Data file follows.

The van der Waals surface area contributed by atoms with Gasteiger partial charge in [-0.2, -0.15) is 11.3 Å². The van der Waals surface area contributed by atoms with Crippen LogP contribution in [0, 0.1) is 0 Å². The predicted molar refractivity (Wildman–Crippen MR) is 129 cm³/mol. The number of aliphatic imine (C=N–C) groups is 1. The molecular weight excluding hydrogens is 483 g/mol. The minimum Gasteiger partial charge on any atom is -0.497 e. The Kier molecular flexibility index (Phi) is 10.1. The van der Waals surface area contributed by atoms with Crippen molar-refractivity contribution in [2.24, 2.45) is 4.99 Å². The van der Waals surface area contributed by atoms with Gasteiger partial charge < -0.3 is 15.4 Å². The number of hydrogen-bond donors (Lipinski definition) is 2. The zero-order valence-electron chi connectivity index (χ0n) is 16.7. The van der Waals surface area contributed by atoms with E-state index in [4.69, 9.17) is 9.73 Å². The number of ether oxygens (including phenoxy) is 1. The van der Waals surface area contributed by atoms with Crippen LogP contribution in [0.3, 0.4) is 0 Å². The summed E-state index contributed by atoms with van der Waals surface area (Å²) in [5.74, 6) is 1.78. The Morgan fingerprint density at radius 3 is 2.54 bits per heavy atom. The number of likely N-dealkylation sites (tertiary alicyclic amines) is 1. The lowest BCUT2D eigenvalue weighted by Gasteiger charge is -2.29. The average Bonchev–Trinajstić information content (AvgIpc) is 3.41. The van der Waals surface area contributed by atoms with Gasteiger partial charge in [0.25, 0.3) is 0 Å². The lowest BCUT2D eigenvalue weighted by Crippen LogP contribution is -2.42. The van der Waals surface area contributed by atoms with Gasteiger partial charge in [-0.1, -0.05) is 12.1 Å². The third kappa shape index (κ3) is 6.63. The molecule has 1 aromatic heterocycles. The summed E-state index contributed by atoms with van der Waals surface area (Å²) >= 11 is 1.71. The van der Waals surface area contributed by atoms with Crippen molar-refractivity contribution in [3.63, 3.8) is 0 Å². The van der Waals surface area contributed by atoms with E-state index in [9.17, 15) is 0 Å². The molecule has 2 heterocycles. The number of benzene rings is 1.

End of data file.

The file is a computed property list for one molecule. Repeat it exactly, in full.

The van der Waals surface area contributed by atoms with Gasteiger partial charge in [-0.2, -0.15) is 11.3 Å². The van der Waals surface area contributed by atoms with Crippen LogP contribution in [0, 0.1) is 0 Å². The predicted molar refractivity (Wildman–Crippen MR) is 129 cm³/mol. The number of aliphatic imine (C=N–C) groups is 1. The molecular weight excluding hydrogens is 483 g/mol. The minimum Gasteiger partial charge on any atom is -0.497 e. The Kier molecular flexibility index (Phi) is 10.1. The van der Waals surface area contributed by atoms with Crippen molar-refractivity contribution in [2.24, 2.45) is 4.99 Å². The van der Waals surface area contributed by atoms with Gasteiger partial charge < -0.3 is 15.4 Å². The number of hydrogen-bond donors (Lipinski definition) is 2. The zero-order valence-electron chi connectivity index (χ0n) is 16.7. The van der Waals surface area contributed by atoms with E-state index in [4.69, 9.17) is 9.73 Å². The number of ether oxygens (including phenoxy) is 1. The van der Waals surface area contributed by atoms with Crippen LogP contribution in [0.3, 0.4) is 0 Å². The summed E-state index contributed by atoms with van der Waals surface area (Å²) in [5.74, 6) is 1.78. The Morgan fingerprint density at radius 3 is 2.54 bits per heavy atom. The number of likely N-dealkylation sites (tertiary alicyclic amines) is 1. The lowest BCUT2D eigenvalue weighted by Gasteiger charge is -2.29. The average Bonchev–Trinajstić information content (AvgIpc) is 3.41. The van der Waals surface area contributed by atoms with Gasteiger partial charge in [0.25, 0.3) is 0 Å². The lowest BCUT2D eigenvalue weighted by Crippen LogP contribution is -2.42. The van der Waals surface area contributed by atoms with Gasteiger partial charge in [-0.1, -0.05) is 12.1 Å². The third kappa shape index (κ3) is 6.63. The molecule has 1 aromatic heterocycles. The summed E-state index contributed by atoms with van der Waals surface area (Å²) >= 11 is 1.71. The van der Waals surface area contributed by atoms with Crippen molar-refractivity contribution in [3.63, 3.8) is 0 Å². The van der Waals surface area contributed by atoms with E-state index in [9.17, 15) is 0 Å². The molecule has 2 heterocycles. The number of benzene rings is 1.